China's video sites shift to making own shows

China's video sites shift to making own shows

BEIJING - In China, running a video-streaming site is no easy task. Companies have to cater to censors' ever-changing demands while battling with the rising cost of purchasing the rights to Hollywood blockbusters and South Korean soap operas. Despite reporting massive traffic, China's online-video market has yielded few profitable companies.

These sites, which rely on traffic-driven advertising revenue, have come up with a new strategy., iQiyi, Tencent and Youku Tudou are all investing heavily in in-house production, much like how US video streaming giants Netflix and Hulu are challenging traditional content producers by churning out their own popular shows.

The application process for government approval is also shorter and less complicated for locally produced programs, according to analysts.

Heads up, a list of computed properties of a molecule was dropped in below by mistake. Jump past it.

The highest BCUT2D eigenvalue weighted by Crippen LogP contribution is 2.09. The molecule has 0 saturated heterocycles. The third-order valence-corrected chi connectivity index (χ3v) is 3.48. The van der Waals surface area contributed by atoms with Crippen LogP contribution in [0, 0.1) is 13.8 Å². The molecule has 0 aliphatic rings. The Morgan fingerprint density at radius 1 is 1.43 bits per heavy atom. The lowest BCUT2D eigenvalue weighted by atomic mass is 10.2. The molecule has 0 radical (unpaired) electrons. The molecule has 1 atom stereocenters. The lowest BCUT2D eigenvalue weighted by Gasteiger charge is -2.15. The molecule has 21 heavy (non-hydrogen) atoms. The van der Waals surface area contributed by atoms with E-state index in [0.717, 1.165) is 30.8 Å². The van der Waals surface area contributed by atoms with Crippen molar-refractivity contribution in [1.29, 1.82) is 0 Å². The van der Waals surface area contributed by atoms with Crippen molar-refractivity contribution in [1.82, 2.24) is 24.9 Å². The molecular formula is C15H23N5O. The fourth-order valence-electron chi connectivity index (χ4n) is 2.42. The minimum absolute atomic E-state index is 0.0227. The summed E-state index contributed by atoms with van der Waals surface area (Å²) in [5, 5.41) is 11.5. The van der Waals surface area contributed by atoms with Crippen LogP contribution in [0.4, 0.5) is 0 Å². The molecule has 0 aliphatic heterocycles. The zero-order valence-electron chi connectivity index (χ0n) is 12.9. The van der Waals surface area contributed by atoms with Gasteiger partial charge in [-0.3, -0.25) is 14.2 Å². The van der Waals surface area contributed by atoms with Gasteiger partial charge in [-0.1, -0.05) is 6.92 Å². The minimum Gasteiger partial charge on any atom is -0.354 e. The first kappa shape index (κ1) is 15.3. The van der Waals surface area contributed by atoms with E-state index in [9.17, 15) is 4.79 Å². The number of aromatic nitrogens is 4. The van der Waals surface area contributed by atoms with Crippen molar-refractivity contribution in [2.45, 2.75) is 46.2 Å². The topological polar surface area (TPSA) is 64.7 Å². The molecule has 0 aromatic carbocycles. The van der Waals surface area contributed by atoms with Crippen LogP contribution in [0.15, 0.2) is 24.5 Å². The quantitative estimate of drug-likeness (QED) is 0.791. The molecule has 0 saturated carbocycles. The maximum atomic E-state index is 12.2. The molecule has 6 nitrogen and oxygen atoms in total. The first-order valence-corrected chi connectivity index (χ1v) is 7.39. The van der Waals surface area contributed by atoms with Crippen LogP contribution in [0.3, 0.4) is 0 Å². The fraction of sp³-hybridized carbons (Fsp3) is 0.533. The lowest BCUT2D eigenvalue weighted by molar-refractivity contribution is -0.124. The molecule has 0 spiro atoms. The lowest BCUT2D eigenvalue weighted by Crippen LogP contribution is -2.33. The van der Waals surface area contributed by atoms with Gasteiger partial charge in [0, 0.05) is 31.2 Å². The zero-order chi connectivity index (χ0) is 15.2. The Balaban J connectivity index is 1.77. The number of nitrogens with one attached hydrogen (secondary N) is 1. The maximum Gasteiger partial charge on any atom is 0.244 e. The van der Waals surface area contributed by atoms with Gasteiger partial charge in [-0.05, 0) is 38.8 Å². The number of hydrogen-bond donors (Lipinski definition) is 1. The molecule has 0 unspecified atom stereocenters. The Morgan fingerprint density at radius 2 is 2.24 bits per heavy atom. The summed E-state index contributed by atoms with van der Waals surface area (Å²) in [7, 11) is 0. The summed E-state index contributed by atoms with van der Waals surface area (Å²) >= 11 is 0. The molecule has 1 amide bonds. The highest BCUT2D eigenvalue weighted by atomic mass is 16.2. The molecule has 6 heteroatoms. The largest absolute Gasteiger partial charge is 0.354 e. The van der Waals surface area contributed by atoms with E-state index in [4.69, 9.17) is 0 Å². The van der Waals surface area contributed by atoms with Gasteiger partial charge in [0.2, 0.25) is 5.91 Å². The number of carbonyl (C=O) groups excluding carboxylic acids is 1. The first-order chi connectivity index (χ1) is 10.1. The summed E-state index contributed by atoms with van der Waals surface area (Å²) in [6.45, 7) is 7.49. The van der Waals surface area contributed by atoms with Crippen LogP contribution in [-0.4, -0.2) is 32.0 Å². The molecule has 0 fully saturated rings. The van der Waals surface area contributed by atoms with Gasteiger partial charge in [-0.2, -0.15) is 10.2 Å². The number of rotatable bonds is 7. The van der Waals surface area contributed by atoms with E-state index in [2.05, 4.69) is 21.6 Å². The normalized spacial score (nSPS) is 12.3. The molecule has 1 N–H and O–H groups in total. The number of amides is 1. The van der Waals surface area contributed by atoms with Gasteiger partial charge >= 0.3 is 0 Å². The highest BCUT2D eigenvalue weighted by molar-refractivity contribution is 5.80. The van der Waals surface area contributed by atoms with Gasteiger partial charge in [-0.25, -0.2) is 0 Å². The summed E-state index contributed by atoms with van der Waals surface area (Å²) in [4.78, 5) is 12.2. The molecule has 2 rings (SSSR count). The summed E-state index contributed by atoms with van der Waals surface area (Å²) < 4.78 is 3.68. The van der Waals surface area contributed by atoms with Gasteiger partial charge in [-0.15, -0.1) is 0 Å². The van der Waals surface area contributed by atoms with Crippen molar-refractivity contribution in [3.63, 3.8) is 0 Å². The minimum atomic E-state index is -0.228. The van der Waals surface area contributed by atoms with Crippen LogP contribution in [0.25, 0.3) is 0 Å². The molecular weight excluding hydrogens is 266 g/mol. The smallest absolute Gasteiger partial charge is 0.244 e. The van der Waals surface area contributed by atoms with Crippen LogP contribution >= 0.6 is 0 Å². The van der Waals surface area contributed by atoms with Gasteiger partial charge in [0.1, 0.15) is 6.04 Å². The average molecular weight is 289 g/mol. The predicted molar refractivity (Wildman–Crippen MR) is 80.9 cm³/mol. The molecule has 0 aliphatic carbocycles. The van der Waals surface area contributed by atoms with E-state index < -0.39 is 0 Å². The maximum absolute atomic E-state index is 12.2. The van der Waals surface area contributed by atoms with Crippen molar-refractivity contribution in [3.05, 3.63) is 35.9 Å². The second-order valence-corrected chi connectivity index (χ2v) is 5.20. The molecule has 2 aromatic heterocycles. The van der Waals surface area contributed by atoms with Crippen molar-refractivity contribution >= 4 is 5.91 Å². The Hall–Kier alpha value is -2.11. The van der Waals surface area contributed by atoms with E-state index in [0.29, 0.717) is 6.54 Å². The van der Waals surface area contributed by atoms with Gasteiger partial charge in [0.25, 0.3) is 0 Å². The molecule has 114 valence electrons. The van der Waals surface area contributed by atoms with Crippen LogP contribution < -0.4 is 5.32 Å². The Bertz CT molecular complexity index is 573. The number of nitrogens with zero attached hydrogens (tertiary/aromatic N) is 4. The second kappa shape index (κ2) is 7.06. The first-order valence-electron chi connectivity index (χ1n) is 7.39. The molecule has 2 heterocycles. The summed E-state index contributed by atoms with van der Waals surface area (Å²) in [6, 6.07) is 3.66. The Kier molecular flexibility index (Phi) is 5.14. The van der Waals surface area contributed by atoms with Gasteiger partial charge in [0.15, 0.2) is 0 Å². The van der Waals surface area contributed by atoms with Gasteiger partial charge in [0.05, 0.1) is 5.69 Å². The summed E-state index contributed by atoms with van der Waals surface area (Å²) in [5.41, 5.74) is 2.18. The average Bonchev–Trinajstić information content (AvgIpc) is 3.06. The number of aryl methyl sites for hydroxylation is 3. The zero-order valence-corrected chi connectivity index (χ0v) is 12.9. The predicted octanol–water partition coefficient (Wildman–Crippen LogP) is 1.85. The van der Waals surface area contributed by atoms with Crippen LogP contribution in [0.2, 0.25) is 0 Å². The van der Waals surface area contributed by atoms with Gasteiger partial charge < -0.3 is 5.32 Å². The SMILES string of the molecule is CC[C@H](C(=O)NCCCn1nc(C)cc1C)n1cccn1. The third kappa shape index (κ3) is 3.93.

Economic sense

Ma Dong, the chief operating officer of iQiyi, an online video provider backed by Chinese search engine operator Baidu, said the company plans to double the number of TV dramas it produces to 30 this year. It will also purchase more local shows, as the quality of some productions has reached such a level that they can compete with imports, despite costing a lot less.

"Content acquisition costs have soared over the past two years, driven largely by Korean dramas," Ma said. "We have to respond to changing market demands quickly enough and adapt our strategies."

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